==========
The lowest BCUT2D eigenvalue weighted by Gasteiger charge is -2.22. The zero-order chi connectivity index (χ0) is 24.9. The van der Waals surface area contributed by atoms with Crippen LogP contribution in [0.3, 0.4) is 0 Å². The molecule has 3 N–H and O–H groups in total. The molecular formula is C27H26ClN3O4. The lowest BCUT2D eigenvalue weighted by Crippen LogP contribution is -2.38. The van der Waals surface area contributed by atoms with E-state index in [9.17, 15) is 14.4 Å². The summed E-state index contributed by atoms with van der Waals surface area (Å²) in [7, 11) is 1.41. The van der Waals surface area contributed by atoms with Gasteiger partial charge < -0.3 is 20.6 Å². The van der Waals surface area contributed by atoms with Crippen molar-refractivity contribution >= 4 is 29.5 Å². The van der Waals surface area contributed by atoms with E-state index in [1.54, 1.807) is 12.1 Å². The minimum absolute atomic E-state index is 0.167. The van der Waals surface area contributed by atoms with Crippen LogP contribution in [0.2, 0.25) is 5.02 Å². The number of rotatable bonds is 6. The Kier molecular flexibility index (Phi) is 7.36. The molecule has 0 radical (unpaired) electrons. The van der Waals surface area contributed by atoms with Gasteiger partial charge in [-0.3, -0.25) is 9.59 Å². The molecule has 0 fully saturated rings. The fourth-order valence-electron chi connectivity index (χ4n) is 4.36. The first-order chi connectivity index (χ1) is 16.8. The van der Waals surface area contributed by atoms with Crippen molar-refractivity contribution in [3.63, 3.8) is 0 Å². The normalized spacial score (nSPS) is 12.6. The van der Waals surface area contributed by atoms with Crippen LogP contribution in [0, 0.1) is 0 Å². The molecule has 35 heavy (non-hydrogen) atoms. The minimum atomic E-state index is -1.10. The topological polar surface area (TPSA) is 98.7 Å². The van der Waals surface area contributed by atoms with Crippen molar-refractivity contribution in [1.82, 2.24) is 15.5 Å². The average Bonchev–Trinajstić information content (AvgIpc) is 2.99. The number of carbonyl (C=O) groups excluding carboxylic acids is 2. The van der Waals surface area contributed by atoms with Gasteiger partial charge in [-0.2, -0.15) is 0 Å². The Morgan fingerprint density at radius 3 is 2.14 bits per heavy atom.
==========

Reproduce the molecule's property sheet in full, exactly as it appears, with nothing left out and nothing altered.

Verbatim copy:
The lowest BCUT2D eigenvalue weighted by Gasteiger charge is -2.22. The zero-order chi connectivity index (χ0) is 24.9. The van der Waals surface area contributed by atoms with Crippen LogP contribution in [0.3, 0.4) is 0 Å². The molecule has 3 N–H and O–H groups in total. The molecular formula is C27H26ClN3O4. The lowest BCUT2D eigenvalue weighted by Crippen LogP contribution is -2.38. The van der Waals surface area contributed by atoms with E-state index in [9.17, 15) is 14.4 Å². The summed E-state index contributed by atoms with van der Waals surface area (Å²) in [7, 11) is 1.41. The van der Waals surface area contributed by atoms with Gasteiger partial charge < -0.3 is 20.6 Å². The van der Waals surface area contributed by atoms with Crippen molar-refractivity contribution >= 4 is 29.5 Å². The van der Waals surface area contributed by atoms with E-state index in [1.54, 1.807) is 12.1 Å². The minimum absolute atomic E-state index is 0.167. The van der Waals surface area contributed by atoms with Crippen LogP contribution in [0.2, 0.25) is 5.02 Å². The number of rotatable bonds is 6. The Kier molecular flexibility index (Phi) is 7.36. The molecule has 0 radical (unpaired) electrons. The van der Waals surface area contributed by atoms with Gasteiger partial charge in [-0.3, -0.25) is 9.59 Å². The molecule has 0 fully saturated rings. The fourth-order valence-electron chi connectivity index (χ4n) is 4.36. The first-order chi connectivity index (χ1) is 16.8. The van der Waals surface area contributed by atoms with Crippen molar-refractivity contribution in [3.63, 3.8) is 0 Å². The normalized spacial score (nSPS) is 12.6. The van der Waals surface area contributed by atoms with Crippen LogP contribution in [0, 0.1) is 0 Å². The molecule has 35 heavy (non-hydrogen) atoms. The minimum atomic E-state index is -1.10. The topological polar surface area (TPSA) is 98.7 Å². The van der Waals surface area contributed by atoms with Crippen molar-refractivity contribution in [1.82, 2.24) is 15.5 Å². The average Bonchev–Trinajstić information content (AvgIpc) is 2.99. The number of carbonyl (C=O) groups excluding carboxylic acids is 2. The van der Waals surface area contributed by atoms with Gasteiger partial charge in [-0.2, -0.15) is 0 Å². The Morgan fingerprint density at radius 3 is 2.14 bits per heavy atom.